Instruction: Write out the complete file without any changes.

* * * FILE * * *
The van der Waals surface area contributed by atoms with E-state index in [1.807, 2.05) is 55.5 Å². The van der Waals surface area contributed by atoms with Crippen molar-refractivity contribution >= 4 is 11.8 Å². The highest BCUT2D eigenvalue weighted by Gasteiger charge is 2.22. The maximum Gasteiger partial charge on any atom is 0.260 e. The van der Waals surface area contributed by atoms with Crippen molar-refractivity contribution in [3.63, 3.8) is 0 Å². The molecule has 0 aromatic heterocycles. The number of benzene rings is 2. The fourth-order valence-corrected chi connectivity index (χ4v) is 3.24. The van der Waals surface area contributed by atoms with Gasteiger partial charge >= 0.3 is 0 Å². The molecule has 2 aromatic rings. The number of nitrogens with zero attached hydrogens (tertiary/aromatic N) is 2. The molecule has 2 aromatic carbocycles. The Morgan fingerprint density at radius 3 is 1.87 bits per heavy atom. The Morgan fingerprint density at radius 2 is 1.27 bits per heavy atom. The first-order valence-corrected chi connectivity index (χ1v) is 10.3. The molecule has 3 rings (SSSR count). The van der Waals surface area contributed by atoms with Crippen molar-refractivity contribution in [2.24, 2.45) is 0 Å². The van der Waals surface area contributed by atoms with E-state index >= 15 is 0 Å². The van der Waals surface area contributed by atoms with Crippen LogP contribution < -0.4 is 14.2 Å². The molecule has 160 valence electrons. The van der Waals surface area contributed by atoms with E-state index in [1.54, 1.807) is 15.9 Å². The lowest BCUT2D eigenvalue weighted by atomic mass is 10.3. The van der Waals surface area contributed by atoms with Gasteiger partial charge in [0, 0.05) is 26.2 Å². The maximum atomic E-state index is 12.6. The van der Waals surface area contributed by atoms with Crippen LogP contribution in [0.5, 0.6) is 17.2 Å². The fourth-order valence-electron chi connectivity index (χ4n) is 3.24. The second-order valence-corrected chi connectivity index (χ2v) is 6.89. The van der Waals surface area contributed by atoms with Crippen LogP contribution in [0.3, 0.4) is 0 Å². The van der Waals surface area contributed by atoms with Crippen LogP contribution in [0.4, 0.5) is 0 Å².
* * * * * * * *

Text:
The van der Waals surface area contributed by atoms with E-state index in [1.807, 2.05) is 55.5 Å². The van der Waals surface area contributed by atoms with Crippen molar-refractivity contribution >= 4 is 11.8 Å². The highest BCUT2D eigenvalue weighted by Gasteiger charge is 2.22. The maximum Gasteiger partial charge on any atom is 0.260 e. The van der Waals surface area contributed by atoms with Crippen molar-refractivity contribution in [3.63, 3.8) is 0 Å². The molecule has 0 aromatic heterocycles. The number of benzene rings is 2. The fourth-order valence-corrected chi connectivity index (χ4v) is 3.24. The van der Waals surface area contributed by atoms with Gasteiger partial charge >= 0.3 is 0 Å². The molecule has 2 aromatic rings. The number of nitrogens with zero attached hydrogens (tertiary/aromatic N) is 2. The molecule has 2 aromatic carbocycles. The Morgan fingerprint density at radius 3 is 1.87 bits per heavy atom. The Morgan fingerprint density at radius 2 is 1.27 bits per heavy atom. The first-order valence-corrected chi connectivity index (χ1v) is 10.3. The molecule has 3 rings (SSSR count). The van der Waals surface area contributed by atoms with Crippen molar-refractivity contribution in [2.24, 2.45) is 0 Å². The van der Waals surface area contributed by atoms with E-state index >= 15 is 0 Å². The van der Waals surface area contributed by atoms with Crippen LogP contribution < -0.4 is 14.2 Å². The molecule has 160 valence electrons. The van der Waals surface area contributed by atoms with E-state index in [1.54, 1.807) is 15.9 Å². The lowest BCUT2D eigenvalue weighted by atomic mass is 10.3. The van der Waals surface area contributed by atoms with Gasteiger partial charge in [0, 0.05) is 26.2 Å². The maximum atomic E-state index is 12.6. The van der Waals surface area contributed by atoms with Crippen LogP contribution in [0.5, 0.6) is 17.2 Å². The fourth-order valence-electron chi connectivity index (χ4n) is 3.24. The second-order valence-corrected chi connectivity index (χ2v) is 6.89. The van der Waals surface area contributed by atoms with Crippen LogP contribution in [0.3, 0.4) is 0 Å². The van der Waals surface area contributed by atoms with Crippen LogP contribution in [0.4, 0.5) is 0 Å².